Following a cyberattack that could affect up to 4.5 million individuals, UCLA Health initially is offering one year of free identity theft protection and restoration services. That may soon change.

If the hack was a criminal act rather than state-sponsored, that significantly would raise the risk of ID theft and the HHS Office for Civil Rights likely would recommend two years of protection services, says David Damato, chief security officer at Tanium, a data network platform vendor. UCLA in announcing the attack called it a criminal act.

In cases where breaches involve significant risk to individuals, the Office for Civil Rights increasingly expects at least two years of protection. Further, UCLA Health, while it appears to have been proactive in trying to prevent this hack, is a breach repeat offender, having in 2011 paid an $865,500 fine and implemented a corrective action plan in a settlement with OCR following a spate of employee snooping incidents.

On the other hand, state-sponsored cyberattacks conducted by nations generally focus on collecting data on individuals in government agencies or working for government contractors to gain political, military or economic intelligence and possibly turn some individuals into informants, notes Damato, who before joining Tanium was a lead investigator in the giant Anthem breach.

Also See: What Happens When Health Data is Transferred & How to Protect It

Investigations into hacks can be very tricky and problematic, Damato says. UCLA Health in October 2014 detected suspicious activity and determined at that time that no access had been made into parts of the network containing protected health information.  By early May 2015, there was evidence of access to parts of the network holding PHI and that the access actually started as early as September 2014.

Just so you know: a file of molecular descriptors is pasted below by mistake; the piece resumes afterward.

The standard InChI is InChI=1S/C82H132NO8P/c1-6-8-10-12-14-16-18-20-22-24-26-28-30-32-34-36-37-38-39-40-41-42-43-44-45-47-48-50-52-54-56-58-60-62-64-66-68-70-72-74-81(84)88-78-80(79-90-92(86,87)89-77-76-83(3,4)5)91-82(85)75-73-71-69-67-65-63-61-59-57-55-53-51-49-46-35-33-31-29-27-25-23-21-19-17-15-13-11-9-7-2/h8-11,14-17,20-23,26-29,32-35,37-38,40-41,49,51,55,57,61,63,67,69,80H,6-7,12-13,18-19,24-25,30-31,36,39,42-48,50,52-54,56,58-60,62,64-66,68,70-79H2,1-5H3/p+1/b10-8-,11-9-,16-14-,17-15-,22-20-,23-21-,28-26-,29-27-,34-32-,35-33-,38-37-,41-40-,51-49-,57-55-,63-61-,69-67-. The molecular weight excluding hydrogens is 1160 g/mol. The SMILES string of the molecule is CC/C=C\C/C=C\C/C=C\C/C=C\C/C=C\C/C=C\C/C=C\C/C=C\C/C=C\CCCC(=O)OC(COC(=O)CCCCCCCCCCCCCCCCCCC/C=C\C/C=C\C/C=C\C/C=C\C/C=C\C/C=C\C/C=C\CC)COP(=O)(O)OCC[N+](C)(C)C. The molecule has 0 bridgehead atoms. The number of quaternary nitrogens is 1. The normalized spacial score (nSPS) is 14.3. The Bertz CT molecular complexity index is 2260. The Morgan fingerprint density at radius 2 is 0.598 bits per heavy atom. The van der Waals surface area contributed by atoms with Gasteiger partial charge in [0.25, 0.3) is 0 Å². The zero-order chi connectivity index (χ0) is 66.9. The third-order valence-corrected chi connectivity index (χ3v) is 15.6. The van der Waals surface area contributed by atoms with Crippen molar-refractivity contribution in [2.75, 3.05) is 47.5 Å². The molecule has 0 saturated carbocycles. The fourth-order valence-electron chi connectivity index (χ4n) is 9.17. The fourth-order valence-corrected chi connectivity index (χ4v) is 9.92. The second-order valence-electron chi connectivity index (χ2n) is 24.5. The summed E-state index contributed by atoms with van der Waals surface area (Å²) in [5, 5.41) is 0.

Just like with all types of evidence, there is a timetable to digital evidence, Damato explains. But data can degrade over time or be overwritten by newer data, so access logs indicating when data was accessed or user accounts seen can have huge gaps.

Organizations can save logs and Damato believes it is likely that UCLA Health took images and pulled information. But an attacker can move around and an organization despite best efforts may not have the proper data to fully scope the environment. The bottom line: It is difficult to do computer forensics and figure out everything an attacker did.

Encryption remains a best practice, Damato says, but in the UCLA situation the attacker was inside the network for several months and found ways around encryption such as finding an encryption key, or accessing data when it was temporarily unencrypted. For instance, credit and debit cards should be encrypted, but when being temporarily unencrypted during processing can become vulnerable.

Encryption is just one of the security layers and there are policy issues in addition to the technology safeguards that all organizations should be reassessing, Damato recommends asking:

* Does an organization know how many devices holding PHI it has, where they are, and if their security is updated?

* Does an organization know what data is the most valuable and could the organization detect different ways attackers could access various databases?

* If a breach occurs, does an organization have all the tools to properly respond?

Register or login for access to this item and much more

All Health Data Management content is archived after seven days.

Community members receive:
  • All recent and archived articles
  • Conference offers and updates
  • A full menu of enewsletter options
  • Web seminars, white papers, ebooks

Don't have an account? Register for Free Unlimited Access